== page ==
With the Great Resignation and other economic and social uncertainties during the time of Covid, bill rates have been volatile for some contingent workers as wages have risen. And healthcare staffing buyers, in particular, have seen large crisis rates in some places.
The issue of crisis rates came up at SIA’s Healthcare Staffing Summit, held this month in Boston.
“The pandemic is supposed to cost hospitals something like $54 billion in losses,” most of which are from labor, said Bob Livonius, founder and managing director of Livonius Consulting. Livonius made the comment as a keynote speaker at the conference.
Rates are prompting some buyers to go back to thinking of healthcare staffing firms as more of a “necessary evil,” Livonius said. It’s a reputation that suppliers have tried to shed.
The tight labor market has also had an impact.
Welltower Inc., a real estate investment trust focused on senior housing and healthcare, reported in an earnings announcement on Nov. 4 that expenses were significantly higher than expected. The increase was “driven by higher seasonal utility costs and elevated labor expenses mainly resulting from an increased utilization of contract labor due to a rise in occupancy and a challenging labor market.”
The Toledo, Ohio-based company said contract labor totaled $19 million and had an unfavorable impact of $9 million on net income.
On the other hand, looking ahead, Welltower reported it is seeing signs of an improving labor market with more applications for open positions. And it’s anticipating a moderation in contract labor hiring ahead.
The unsettled environment isn’t just within the healthcare industry. Other are facing higher labor costs as well.
For example, Performance Food Group reported in the earnings release for its fiscal first quarter ended Oct. 2 that temporary labor costs shot up. Temporary contract labor costs rose by $52.3 million in the quarter, “including travel expenses associated with contract workers, compared to the prior-year period as a result of the current labor market’s impact on the company’s ability to hire and retain qualified labor,” according to the company’s Nov. 10 earnings release.
Richmond, Virginia-based Performance Food Group describes itself as one of the largest food and foodservice distribution companies in North America.
The company did say it expects contract labor costs to ease starting in its third quarter.
Supply and Demand
Across all jobs, there have been some reports of wage pressure. The most-recent Federal Reserve Beige Book noted demand for some workers was high and there was low supply in some areas.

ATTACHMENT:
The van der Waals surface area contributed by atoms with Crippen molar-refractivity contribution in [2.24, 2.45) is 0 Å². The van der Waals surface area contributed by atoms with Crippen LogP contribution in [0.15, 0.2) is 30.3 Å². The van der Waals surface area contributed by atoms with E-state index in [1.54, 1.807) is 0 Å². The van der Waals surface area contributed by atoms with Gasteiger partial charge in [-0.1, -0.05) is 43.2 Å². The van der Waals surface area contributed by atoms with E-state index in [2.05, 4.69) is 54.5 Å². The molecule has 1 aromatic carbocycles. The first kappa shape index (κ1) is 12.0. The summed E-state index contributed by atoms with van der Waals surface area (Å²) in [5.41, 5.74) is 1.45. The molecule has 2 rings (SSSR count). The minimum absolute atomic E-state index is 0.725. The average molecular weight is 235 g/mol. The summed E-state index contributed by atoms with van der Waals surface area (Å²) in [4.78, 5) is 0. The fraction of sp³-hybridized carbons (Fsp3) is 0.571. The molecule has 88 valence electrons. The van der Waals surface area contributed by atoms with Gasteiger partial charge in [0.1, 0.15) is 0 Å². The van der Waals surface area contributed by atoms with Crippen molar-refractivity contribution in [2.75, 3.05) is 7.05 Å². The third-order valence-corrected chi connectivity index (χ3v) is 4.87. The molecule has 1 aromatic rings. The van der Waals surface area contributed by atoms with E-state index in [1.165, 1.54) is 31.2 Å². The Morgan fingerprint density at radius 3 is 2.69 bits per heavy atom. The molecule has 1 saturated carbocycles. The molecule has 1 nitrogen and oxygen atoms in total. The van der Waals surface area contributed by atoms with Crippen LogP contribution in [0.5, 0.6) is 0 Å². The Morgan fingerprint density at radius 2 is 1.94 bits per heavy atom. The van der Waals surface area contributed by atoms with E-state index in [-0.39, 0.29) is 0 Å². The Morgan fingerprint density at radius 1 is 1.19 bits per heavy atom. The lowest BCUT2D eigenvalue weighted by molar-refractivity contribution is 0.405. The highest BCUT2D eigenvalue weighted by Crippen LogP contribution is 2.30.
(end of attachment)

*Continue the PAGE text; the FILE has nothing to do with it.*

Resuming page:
Most Federal Reserve districts in the report cited robust wage growth.
“Wage pressures remained high for lower-wage jobs; one staffing firm wouldn’t accept new clients that offer below $15 an hour,” the Philadelphia Federal Reserve said in the report. “Wage pressures are rising for higher-wage positions as well. One firm is now offering up to $90,000 for a second-year CPA position that might have commanded $65,000 before the pandemic.”
The Atlanta Federal Reserve reported that wage pressures intensified with widespread effects. It cited strong demand for labor and a tight supply of workers.
“The most severe shortages were among hospital nurses who were noted as migrating to other practices where they can have a stable schedule, or to traveling positions where they can earn multiples of their prior hourly rate,” the Atlanta Federal Reserve reported.
Rates for contingent nurses have also made the news as of late.
In September, the California Hospital Association called for that state’s attorney general to look into “skyrocketing prices” charged by healthcare staffing firms.
“Under normal circumstances, hospitals turn to staffing agencies to help fill temporary gaps,” the association said at the time. “But in recent weeks, it has become next to impossible for many California hospitals to obtain staff from contracted agencies due to increased nationwide demand. Desperate hospitals increasingly face unprecedented pricing due to the rates that some staffing agencies are charging.”
And those concerns were discussed at this month’s Healthcare Staffing Summit.
“It’s a supply and demand issue,” said Shane Jackson, president of healthcare staffing firm Jackson Healthcare and a panelist at the conference.
Crisis rates went to levels of up to $150 per hour in New York recently from $80 to $85 per hour in April 2020, Jackson said. What does this mean for the buyer of staffing services? Buyers need to understand that the staffing firms are not to blame. Instead, buyers need to work with their staffing providers to ensure that their talent needs are being met at a price point that both sides can work with in a continuously evolving landscape. Staffing firms need to guide their customers in this new terrain.
Look for part two of this article in the Dec. 1 issue of Contingent workforce Strategies 3.0. It will feature an interview with Brightfield and more.